Breastfeeding Tips & Suggestions for Your First Month With Baby

Breastfeeding Tips & Suggestions for Your First Month With Baby

Hello and welcome back to my new series called “Motherhood! Who the Heck Knew?” Just kidding. But not really. The first two months of breastfeeding for me were an absolute rollercoaster. I had this book out and open on the kitchen table, page after page dog-eared and stained in milk drops that would drip down in the middle of the night, just when I needed information most.

I shared a little bit about the struggle in the beginning here, but for those of you looking for a more in-depth tale, you've come to the right place.

Let’s start at the beginning, in the hospital. I’ve said it before and I’ll say it again: newborn babes are very sleepy. This can make it challenging for them to learn how to breastfeed, if they are not naturals. Reva was born very determined to make it work, but it certainly wasn’t easy. It felt like my nipples and her mouth were two puzzle pieces that just didn’t want to fit. Nevertheless, we (the nurses and I) would put her on the boob every few hours, or as often as she wanted, around the clock. No matter how much it felt like nothing was happening, this was crucial for establishing my milk supply. And by the way, a newborn baby has a stomach the size of a walnut. They may suck for 30 minutes just to get a teaspoon or two of colostrum. This is totally normal. Completely exhausting- but normal.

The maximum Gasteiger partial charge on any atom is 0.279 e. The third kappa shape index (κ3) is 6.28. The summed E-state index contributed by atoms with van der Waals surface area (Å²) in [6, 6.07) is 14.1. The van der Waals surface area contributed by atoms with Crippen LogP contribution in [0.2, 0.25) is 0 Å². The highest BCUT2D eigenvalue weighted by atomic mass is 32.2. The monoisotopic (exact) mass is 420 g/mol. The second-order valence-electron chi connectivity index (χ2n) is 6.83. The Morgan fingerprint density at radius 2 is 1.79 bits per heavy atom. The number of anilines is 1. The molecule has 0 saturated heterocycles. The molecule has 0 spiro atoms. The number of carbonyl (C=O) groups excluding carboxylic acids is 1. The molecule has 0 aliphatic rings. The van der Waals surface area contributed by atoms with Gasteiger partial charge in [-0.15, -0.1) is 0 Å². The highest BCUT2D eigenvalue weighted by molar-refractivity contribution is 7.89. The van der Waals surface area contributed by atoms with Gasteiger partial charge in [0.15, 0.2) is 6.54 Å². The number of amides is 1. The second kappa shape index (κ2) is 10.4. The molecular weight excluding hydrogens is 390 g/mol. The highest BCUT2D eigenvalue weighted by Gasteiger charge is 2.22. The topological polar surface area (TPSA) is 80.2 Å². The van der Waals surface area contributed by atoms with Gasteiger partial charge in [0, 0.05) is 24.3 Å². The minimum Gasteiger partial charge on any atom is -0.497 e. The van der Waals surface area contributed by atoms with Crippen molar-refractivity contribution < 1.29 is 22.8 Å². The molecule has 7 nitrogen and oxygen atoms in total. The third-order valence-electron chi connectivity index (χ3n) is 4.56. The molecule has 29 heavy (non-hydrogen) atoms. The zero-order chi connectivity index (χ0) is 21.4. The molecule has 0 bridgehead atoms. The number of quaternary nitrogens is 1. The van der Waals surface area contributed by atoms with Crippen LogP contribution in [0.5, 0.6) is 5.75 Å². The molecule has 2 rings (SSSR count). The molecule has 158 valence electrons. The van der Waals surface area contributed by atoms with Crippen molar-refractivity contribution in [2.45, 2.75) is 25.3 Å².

So Tip #!: Don’t judge your breastfeeding future by the first few days (or weeks, or month). I truly thought I would rip my hair out after a week of nursing. It was excruciatingly painful for me, everything was sore, and it happened around the clock. I dreaded every single latch because of how unpleasant it was. However, it does get better, easier, faster, and more rewarding. Just remember that in the middle of the night when your eyes are drooping shut and all you want is two more hours of sleep. It won’t be like this for long.

Speaking of the nights, they were brutal at first. It didn’t really make any sense to me to wake up Brandon, but after a few days, he offered and I sheepishly accepted. I felt so much guilt waking him up, but it was helpful for a variety of reasons. 1) He was able to bring me a glass of water or a snack or a sweater or whatever I needed because during the early days you are immobile while feeding. 2) Moral support is much needed when you’re up at 3AM after an hour and a half of sleep. Having Brandon there to burp and change the baby in between sides, or just to hold my hand and make laugh was amazing. And if you feel guilt like I did, don’t. Just don’t. The first weeks are survival mode, so ask for whatever help you need to push through. Tip #2: Have your partner wake up with you for at least one of the night feedings

Another thing: be properly outfitted. Good nursing bras and shirts with easy access are literally all you will wear for the first month, so buy a few before the baby arrives. I did not do this, and then spent the first month in random (and shitty) nursing bras I speed ordered on amazon. The best brands I’ve found are Lively and Bravado. As for clothing, you can check out this post for more details. Tip#3: Buy good nursing bras/tops before the baby arrives